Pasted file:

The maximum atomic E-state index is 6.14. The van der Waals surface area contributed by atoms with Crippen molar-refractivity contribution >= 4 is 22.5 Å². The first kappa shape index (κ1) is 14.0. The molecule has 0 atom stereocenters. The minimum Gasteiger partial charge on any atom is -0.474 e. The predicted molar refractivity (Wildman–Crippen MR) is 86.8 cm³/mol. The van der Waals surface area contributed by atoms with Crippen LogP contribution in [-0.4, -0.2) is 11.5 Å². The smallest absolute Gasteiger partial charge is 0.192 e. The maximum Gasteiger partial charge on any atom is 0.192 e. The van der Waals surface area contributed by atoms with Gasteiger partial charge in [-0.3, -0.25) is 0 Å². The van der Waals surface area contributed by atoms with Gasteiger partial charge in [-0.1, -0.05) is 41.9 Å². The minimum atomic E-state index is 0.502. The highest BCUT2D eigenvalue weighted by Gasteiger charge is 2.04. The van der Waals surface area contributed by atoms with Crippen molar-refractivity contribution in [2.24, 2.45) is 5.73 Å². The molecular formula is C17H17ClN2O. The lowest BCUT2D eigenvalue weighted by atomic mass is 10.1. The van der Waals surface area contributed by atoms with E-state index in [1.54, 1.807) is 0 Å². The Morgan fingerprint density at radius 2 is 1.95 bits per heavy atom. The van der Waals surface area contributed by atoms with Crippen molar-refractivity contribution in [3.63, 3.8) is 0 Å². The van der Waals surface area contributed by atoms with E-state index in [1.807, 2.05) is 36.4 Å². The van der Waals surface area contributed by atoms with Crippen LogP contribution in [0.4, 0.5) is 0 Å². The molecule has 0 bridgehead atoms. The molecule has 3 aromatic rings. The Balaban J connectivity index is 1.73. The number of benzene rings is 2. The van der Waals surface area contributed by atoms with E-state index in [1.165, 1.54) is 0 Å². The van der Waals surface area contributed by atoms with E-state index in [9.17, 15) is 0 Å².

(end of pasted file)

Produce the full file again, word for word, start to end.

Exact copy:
The maximum atomic E-state index is 6.14. The van der Waals surface area contributed by atoms with Crippen molar-refractivity contribution >= 4 is 22.5 Å². The first kappa shape index (κ1) is 14.0. The molecule has 0 atom stereocenters. The minimum Gasteiger partial charge on any atom is -0.474 e. The predicted molar refractivity (Wildman–Crippen MR) is 86.8 cm³/mol. The van der Waals surface area contributed by atoms with Crippen LogP contribution in [-0.4, -0.2) is 11.5 Å². The smallest absolute Gasteiger partial charge is 0.192 e. The maximum Gasteiger partial charge on any atom is 0.192 e. The van der Waals surface area contributed by atoms with Gasteiger partial charge in [-0.3, -0.25) is 0 Å². The van der Waals surface area contributed by atoms with Gasteiger partial charge in [-0.1, -0.05) is 41.9 Å². The minimum atomic E-state index is 0.502. The highest BCUT2D eigenvalue weighted by Gasteiger charge is 2.04. The van der Waals surface area contributed by atoms with Crippen molar-refractivity contribution in [2.24, 2.45) is 5.73 Å². The molecular formula is C17H17ClN2O. The lowest BCUT2D eigenvalue weighted by atomic mass is 10.1. The van der Waals surface area contributed by atoms with E-state index in [1.54, 1.807) is 0 Å². The Morgan fingerprint density at radius 2 is 1.95 bits per heavy atom. The van der Waals surface area contributed by atoms with Crippen molar-refractivity contribution in [3.63, 3.8) is 0 Å². The van der Waals surface area contributed by atoms with E-state index in [1.807, 2.05) is 36.4 Å². The van der Waals surface area contributed by atoms with Crippen LogP contribution in [0.4, 0.5) is 0 Å². The molecule has 0 bridgehead atoms. The molecule has 3 aromatic rings. The Balaban J connectivity index is 1.73. The number of benzene rings is 2. The van der Waals surface area contributed by atoms with E-state index in [1.165, 1.54) is 0 Å². The van der Waals surface area contributed by atoms with E-state index in [9.17, 15) is 0 Å².